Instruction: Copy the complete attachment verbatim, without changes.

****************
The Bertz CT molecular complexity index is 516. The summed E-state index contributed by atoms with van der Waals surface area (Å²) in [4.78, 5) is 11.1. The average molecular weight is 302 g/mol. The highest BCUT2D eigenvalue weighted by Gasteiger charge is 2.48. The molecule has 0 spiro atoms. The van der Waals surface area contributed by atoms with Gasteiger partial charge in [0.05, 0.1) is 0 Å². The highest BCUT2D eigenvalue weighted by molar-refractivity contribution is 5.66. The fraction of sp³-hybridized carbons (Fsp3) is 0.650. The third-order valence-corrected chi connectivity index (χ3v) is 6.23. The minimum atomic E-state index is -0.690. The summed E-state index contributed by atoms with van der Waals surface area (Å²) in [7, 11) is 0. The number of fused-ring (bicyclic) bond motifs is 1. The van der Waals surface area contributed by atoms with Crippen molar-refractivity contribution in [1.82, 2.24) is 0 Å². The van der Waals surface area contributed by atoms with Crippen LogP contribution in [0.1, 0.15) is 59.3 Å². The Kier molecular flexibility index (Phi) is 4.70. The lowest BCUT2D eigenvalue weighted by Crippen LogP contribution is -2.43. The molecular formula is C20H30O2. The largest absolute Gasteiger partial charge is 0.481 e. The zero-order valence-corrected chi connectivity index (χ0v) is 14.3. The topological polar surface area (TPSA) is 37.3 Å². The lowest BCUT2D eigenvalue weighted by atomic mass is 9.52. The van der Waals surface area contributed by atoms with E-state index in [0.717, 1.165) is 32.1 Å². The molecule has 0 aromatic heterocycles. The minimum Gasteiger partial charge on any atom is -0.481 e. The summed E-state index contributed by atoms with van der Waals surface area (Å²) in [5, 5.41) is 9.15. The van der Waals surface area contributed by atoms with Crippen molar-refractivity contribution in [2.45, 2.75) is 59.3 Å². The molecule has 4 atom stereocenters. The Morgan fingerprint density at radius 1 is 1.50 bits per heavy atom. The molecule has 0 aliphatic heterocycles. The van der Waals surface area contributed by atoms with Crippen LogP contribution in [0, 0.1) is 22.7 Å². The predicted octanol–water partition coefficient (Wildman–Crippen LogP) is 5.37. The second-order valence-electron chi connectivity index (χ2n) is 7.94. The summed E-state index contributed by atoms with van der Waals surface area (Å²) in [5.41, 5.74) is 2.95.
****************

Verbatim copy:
The Bertz CT molecular complexity index is 516. The summed E-state index contributed by atoms with van der Waals surface area (Å²) in [4.78, 5) is 11.1. The average molecular weight is 302 g/mol. The highest BCUT2D eigenvalue weighted by Gasteiger charge is 2.48. The molecule has 0 spiro atoms. The van der Waals surface area contributed by atoms with Gasteiger partial charge in [0.05, 0.1) is 0 Å². The highest BCUT2D eigenvalue weighted by molar-refractivity contribution is 5.66. The fraction of sp³-hybridized carbons (Fsp3) is 0.650. The third-order valence-corrected chi connectivity index (χ3v) is 6.23. The minimum atomic E-state index is -0.690. The summed E-state index contributed by atoms with van der Waals surface area (Å²) in [7, 11) is 0. The number of fused-ring (bicyclic) bond motifs is 1. The van der Waals surface area contributed by atoms with Crippen molar-refractivity contribution in [1.82, 2.24) is 0 Å². The van der Waals surface area contributed by atoms with Crippen LogP contribution in [0.1, 0.15) is 59.3 Å². The Kier molecular flexibility index (Phi) is 4.70. The lowest BCUT2D eigenvalue weighted by Crippen LogP contribution is -2.43. The molecular formula is C20H30O2. The largest absolute Gasteiger partial charge is 0.481 e. The zero-order valence-corrected chi connectivity index (χ0v) is 14.3. The topological polar surface area (TPSA) is 37.3 Å². The lowest BCUT2D eigenvalue weighted by atomic mass is 9.52. The van der Waals surface area contributed by atoms with E-state index in [0.717, 1.165) is 32.1 Å². The molecule has 0 aromatic heterocycles. The minimum Gasteiger partial charge on any atom is -0.481 e. The summed E-state index contributed by atoms with van der Waals surface area (Å²) in [5, 5.41) is 9.15. The van der Waals surface area contributed by atoms with Crippen molar-refractivity contribution in [2.45, 2.75) is 59.3 Å². The molecule has 4 atom stereocenters. The Morgan fingerprint density at radius 1 is 1.50 bits per heavy atom. The molecule has 0 aliphatic heterocycles. The van der Waals surface area contributed by atoms with Crippen LogP contribution in [0, 0.1) is 22.7 Å². The predicted octanol–water partition coefficient (Wildman–Crippen LogP) is 5.37. The second-order valence-electron chi connectivity index (χ2n) is 7.94. The summed E-state index contributed by atoms with van der Waals surface area (Å²) in [5.41, 5.74) is 2.95.